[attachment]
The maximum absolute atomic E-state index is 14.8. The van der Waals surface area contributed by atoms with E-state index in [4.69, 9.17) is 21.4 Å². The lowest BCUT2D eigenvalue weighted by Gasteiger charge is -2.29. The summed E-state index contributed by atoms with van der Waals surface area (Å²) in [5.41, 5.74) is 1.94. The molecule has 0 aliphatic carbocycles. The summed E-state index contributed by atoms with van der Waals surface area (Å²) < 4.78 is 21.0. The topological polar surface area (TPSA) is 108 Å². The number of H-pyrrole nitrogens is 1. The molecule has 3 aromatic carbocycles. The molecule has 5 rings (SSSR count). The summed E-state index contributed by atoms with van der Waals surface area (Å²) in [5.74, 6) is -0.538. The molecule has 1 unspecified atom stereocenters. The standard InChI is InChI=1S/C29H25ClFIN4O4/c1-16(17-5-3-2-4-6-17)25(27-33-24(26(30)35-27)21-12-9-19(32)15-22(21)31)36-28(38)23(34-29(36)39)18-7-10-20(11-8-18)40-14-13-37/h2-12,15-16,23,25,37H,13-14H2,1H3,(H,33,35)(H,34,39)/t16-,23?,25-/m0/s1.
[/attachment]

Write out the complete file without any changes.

The maximum absolute atomic E-state index is 14.8. The van der Waals surface area contributed by atoms with E-state index in [4.69, 9.17) is 21.4 Å². The lowest BCUT2D eigenvalue weighted by Gasteiger charge is -2.29. The summed E-state index contributed by atoms with van der Waals surface area (Å²) in [5.41, 5.74) is 1.94. The molecule has 0 aliphatic carbocycles. The summed E-state index contributed by atoms with van der Waals surface area (Å²) < 4.78 is 21.0. The topological polar surface area (TPSA) is 108 Å². The number of H-pyrrole nitrogens is 1. The molecule has 3 aromatic carbocycles. The molecule has 5 rings (SSSR count). The summed E-state index contributed by atoms with van der Waals surface area (Å²) in [5.74, 6) is -0.538. The molecule has 1 unspecified atom stereocenters. The standard InChI is InChI=1S/C29H25ClFIN4O4/c1-16(17-5-3-2-4-6-17)25(27-33-24(26(30)35-27)21-12-9-19(32)15-22(21)31)36-28(38)23(34-29(36)39)18-7-10-20(11-8-18)40-14-13-37/h2-12,15-16,23,25,37H,13-14H2,1H3,(H,33,35)(H,34,39)/t16-,23?,25-/m0/s1.